In addition to adjusting conveyor 30 so that the end is at a lower position to receive rotated workpiece rolls 22 and the flight bars 50 are moved to proper position, it is necessary to adjust the speed of the last upper acceleration roller 16 to a higher speed than the remaining acceleration rollers. Preferably the speed of this acceleration rollers, which is the farthest in the axial direction from conveyor 13, is twice the speed of the other acceleration rollers. This may be done with a different timing belt drive sprocket or by inserting a gear reduction in the drive as shown in FIG. 1. It will be noted that the last lower acceleration roller 14 in the axial direction away from conveyor 12 is not as far from conveyor 12 as the last acceleration roller 16 is from conveyor 13 so that the increased speed of the last roller 16 causes the workpieces 22 to roll about the last roller 14; turning the workpieces 22 90 degrees as they are deposited on conveyor belt 32. FIGS. 4, 5, and 6 illustrate this action. It should be noted that the workpieces 22 are resilient and can be deformed and quickly recover their original shape after deformation.
FIG. 7 shows the support gib 42 for conveyor roller 34.
Thus by moving both roller 34 and sprockets 52 up and down with respect to frame 40 and by changing the speed of end acceleration roller 16 the workpieces 22 are caused to be deposited on belt 32 in an orientation 90 degrees from their original orientation with very little lost machine time.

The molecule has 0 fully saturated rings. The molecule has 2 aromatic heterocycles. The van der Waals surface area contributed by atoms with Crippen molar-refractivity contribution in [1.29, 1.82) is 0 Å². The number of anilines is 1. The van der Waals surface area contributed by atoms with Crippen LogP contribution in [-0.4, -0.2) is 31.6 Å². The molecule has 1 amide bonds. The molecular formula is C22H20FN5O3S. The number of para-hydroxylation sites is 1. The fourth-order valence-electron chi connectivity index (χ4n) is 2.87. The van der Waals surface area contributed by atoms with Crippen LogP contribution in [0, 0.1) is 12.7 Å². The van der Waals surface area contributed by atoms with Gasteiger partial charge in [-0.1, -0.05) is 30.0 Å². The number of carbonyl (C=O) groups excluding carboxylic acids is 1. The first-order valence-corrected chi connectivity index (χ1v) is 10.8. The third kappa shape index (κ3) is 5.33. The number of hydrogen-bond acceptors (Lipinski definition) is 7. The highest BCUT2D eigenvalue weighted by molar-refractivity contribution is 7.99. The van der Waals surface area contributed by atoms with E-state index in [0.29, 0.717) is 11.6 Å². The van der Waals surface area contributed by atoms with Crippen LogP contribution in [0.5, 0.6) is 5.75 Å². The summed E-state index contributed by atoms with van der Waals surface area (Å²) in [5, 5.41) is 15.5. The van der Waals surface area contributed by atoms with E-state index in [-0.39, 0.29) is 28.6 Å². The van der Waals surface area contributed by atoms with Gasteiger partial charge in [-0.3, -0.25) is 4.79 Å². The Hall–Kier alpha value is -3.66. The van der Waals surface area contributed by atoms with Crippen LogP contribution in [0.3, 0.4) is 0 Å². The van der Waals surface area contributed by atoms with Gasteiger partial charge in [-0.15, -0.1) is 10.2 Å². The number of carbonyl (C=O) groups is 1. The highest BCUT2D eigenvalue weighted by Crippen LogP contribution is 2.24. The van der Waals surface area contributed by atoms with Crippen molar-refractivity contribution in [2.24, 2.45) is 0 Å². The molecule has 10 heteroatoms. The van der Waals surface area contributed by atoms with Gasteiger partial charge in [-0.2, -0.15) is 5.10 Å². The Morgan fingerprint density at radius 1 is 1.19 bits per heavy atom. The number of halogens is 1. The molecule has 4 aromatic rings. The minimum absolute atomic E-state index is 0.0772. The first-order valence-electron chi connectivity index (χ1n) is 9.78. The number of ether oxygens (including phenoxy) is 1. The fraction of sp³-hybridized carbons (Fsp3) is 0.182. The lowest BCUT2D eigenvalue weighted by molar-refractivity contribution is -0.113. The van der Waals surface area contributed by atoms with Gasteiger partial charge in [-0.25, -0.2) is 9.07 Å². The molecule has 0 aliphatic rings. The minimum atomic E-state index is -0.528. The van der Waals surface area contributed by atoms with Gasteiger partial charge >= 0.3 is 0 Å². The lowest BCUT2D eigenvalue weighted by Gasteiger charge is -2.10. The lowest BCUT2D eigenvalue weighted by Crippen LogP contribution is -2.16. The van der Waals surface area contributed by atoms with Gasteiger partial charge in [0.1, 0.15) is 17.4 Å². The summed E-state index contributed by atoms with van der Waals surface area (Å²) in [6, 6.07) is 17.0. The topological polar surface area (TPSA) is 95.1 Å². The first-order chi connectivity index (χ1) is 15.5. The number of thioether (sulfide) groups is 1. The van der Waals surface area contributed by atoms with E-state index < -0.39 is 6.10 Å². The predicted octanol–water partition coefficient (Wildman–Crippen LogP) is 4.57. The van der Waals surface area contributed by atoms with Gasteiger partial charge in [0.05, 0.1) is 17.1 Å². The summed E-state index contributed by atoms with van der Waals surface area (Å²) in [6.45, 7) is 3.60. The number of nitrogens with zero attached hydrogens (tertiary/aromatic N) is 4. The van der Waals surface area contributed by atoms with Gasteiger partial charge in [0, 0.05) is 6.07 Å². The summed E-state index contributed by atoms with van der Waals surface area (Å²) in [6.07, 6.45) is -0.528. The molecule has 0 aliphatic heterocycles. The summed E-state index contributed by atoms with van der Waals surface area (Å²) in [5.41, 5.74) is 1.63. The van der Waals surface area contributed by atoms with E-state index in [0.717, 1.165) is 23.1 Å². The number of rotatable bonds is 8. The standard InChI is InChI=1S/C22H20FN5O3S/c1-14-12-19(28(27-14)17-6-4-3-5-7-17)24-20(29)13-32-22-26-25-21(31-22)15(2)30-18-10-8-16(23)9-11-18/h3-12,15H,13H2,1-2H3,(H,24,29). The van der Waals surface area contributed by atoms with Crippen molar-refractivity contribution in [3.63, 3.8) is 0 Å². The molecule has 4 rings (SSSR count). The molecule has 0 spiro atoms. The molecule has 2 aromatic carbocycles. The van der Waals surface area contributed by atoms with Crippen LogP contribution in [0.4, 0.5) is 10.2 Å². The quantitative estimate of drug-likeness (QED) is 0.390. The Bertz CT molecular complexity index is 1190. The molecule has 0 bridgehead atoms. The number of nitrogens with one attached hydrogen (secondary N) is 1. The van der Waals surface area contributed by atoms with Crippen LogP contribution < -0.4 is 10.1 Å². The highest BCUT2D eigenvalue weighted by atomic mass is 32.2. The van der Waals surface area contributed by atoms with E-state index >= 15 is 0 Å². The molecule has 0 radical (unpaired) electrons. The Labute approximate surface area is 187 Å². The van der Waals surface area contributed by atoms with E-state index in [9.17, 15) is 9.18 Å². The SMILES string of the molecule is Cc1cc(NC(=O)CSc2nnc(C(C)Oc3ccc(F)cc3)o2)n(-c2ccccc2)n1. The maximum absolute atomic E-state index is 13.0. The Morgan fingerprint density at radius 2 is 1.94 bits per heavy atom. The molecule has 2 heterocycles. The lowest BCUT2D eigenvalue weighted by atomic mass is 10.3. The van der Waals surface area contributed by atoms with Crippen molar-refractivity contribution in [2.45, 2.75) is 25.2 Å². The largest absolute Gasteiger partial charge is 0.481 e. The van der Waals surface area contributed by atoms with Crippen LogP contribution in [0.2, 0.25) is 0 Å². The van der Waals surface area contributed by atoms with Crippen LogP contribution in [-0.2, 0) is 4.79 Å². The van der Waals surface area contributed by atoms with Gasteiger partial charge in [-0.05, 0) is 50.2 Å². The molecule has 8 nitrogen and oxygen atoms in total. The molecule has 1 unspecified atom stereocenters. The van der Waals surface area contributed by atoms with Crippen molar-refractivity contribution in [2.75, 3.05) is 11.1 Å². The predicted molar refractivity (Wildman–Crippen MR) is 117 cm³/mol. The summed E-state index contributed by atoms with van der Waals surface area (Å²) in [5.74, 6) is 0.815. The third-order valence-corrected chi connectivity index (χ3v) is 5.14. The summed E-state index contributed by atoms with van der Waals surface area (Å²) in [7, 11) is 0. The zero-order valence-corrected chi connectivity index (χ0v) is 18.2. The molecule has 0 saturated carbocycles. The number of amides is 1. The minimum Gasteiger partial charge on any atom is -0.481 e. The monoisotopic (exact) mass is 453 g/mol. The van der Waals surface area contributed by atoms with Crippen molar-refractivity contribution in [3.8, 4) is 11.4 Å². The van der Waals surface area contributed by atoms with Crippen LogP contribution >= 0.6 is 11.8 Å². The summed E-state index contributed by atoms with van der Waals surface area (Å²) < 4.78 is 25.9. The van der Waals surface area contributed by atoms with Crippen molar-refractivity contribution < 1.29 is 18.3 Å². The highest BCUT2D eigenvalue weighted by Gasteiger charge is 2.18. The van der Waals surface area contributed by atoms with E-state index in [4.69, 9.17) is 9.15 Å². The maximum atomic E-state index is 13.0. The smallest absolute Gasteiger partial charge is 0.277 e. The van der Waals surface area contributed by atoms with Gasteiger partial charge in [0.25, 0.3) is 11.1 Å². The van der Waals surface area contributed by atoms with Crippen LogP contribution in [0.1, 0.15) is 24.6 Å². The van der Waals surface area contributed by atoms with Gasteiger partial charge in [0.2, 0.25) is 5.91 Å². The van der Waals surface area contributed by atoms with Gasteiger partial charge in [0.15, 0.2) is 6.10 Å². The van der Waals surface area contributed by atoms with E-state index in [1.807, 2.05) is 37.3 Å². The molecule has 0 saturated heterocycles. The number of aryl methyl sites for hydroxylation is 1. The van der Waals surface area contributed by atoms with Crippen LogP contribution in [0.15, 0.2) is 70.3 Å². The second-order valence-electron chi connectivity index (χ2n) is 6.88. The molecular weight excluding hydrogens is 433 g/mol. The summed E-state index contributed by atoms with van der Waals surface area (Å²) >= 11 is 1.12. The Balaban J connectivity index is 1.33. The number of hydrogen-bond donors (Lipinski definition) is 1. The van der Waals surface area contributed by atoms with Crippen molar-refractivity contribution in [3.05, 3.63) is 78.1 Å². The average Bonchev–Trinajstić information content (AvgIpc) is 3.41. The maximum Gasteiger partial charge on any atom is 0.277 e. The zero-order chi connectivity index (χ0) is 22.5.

The above described embodiments of this invention are merely descriptive of its principles and are not to be limited. The scope of this invention instead shall be determined from the scope of the following claims, including their equivalents.
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|Citing Patent||Filing date||Publication date||Applicant||Title|
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|US5352319 *||Jun 25, 1993||Oct 4, 1994||Ishizu Machinery Co., Ltd.||Process and apparatus for production of toilet paper rolls having no core|
|US5873450 *||Mar 17, 1997||Feb 23, 1999||John E. Nordstrom||Apparatus and method for up-ending workpieces|
|US6688456||Mar 30, 2001||Feb 10, 2004||Ashland Inc.||Bottle alignment packaging apparatus|
|U.S. Classification||198/407, 198/415, 198/419.3|
|Nov 23, 1990||AS||Assignment|
Owner name: NORDSTROM, BARBARA ANN, WISCONSIN
Free format text: ASSIGNMENT OF 1/2 OF ASSIGNORS INTEREST;ASSIGNOR:NORDSTROM, JOHN E.;REEL/FRAME:005511/0103
Effective date: 19900924
|Mar 23, 1995||FPAY||Fee payment|
Year of fee payment: 4
|Sep 25, 1998||FPAY||Fee payment|
Year of fee payment: 8
|Feb 3, 2003||FPAY||Fee payment|
Year of fee payment: 12